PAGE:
Check out: Quick Healthy Meals Ultimate Guide (101 Tips, Recipes, and Strategies) for tons of tips to help you rethink your meal planning!
Without further ado, here is my meal plan for the week.
Breakfast: Whole-wheat pancakes with freshly ground peanut butter and real maple syrup
Lunch: Quesadillas, pineapple
Snack: Carrots and a boiled egg
Dinner: Taco Night with homemade taco seasoning and tortillas
Breakfast: Scramble (that’s what we call scrambled eggs with sausage and cheese mixed in)
Lunch: Leftover Chicken Tortilla Soup
Snack: Almonds and blackberries
Dinner: Crock-pot Spaghetti Bolognese Sauce with spinach salad
Breakfast: Cranberry-Orange Smoothies
Lunch: Spinach salad with grilled chicken
Snack: Dried strawberries with organic popcorn
Dinner: Ham and Potato Soup (I’d recommend using bone broth instead of bouillon)
Breakfast: Yogurt sweetened with pure maple syrup and granola
Lunch: Whole-wheat toast, boiled egg, baked sweet potato fries
Snack: Grass-fed cheddar cheese and apple slices
Dinner: Salmon Patties with roasted green beans and couscous
Breakfast: Pumpkin Spice Coconut Flour Muffins
Lunch: Leftover Ham and Potato Soup
Snack: Strawberry Coconut Chia Popsicles
Dinner: Bourbon Chicken (honey in lieu of brown sugar and pure apple juice) with rice and steamed broccoli
Andrea Vandiver is a work-at-home mom and freelance writer in Oklahoma. She spends her days imitating animals and blowing bubbles. Her favorite things are those that taste, smell, feel, sound and look wonderful. The stuff that romance is made of.
Do you meal plan? How long have you been meal planning? Share your struggles or tips!
THIS WAS POST #7 IN OUR PLAN IT LIKE YOU MEAN IT CHALLENGE. HERE’S THE SERIES SO FAR:
- Plan It Like You Mean It (Join Me for an Eight-Week Meal Planning Challenge!)
- Meal Planning & Procrastination (Plan It Like You Mean It, Week 1)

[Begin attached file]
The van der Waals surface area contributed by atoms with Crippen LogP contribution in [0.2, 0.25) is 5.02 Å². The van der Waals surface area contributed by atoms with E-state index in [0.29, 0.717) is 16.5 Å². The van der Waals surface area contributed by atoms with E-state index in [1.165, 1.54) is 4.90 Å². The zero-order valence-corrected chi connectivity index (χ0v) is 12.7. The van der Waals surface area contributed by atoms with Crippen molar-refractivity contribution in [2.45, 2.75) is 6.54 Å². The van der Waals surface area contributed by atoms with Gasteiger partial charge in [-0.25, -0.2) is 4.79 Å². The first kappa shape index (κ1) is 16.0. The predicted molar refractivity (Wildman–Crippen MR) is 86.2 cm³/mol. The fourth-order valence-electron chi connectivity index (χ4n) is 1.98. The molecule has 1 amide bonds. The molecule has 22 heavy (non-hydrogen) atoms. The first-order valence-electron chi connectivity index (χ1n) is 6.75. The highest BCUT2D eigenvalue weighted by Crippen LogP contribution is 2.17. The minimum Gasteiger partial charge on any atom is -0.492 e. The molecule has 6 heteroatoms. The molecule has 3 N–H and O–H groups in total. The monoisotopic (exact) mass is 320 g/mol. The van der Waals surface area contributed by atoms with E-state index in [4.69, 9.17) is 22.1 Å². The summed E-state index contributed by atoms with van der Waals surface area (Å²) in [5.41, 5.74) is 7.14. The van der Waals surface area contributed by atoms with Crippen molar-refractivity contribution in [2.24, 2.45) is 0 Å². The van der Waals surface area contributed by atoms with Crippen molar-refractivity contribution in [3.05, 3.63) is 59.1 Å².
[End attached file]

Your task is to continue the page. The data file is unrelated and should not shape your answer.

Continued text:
- 4 Meal Planning Tips for When You Want a Break from Cooking (Plan It Like You Mean It, Week 2)
- Meal Planning for the Spontaneous-at-Heart Types (Plan It Like You Mean It, Week 3)
- 20 Low-Maintenance Weeknight Dinners (Plan It Like You Mean It, Week 4)
- 12 Freezer-to-Crockpot Meals (Plan It Like You Mean It, Week 5)
- <you are here> 4 Reasons Meal Planning Changed My Life (Plan It Like You Mean It, Week 6)
The Plan It Like You Mean It challenge is sponsored by Plan to Eat, because eating at home should be easier!
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I don’t get the sheer variety! I have 3 fussy kids with food intolerances, so there are up to four different meals that I make daily, just for tea (dinner, sorry, I’m Australian).
If I had completely different breakfasts, lunches, snacks and DINNER every single day, that would be up to… let me see… 4 x 4 is 16 x 7 = 112 different meals in a week. I could do that easy… if I had a live-in cook!
My sanity comes from everyone having the same breakfast they usually have each day, pretty much the same lunch and a strictly small rotation of snacks. The kids are so fussy they only eat 2 or 3 meals for DINNER, so they have the 2 meals twice weekly, with hot chips on Sundays. I can bulk prep those meals for up to 4 weeks and just cook up the mixture (chicken and veg and egg burgers) or the home made frozen raw chicken schnitzel or defrost and reheat the frozen precooked egg and banana and buckwheat waffles.
Our meals are bulk prepped, so I do the deciding the night before either what will go in the slow cooker the next day or which meal I will start defrosting from the freezer to the fridge for reheating.
So I’m probably not a great meal planner, but I do what works for us!
Sounds like you’ve found a routine that works for you and that’s what’s important!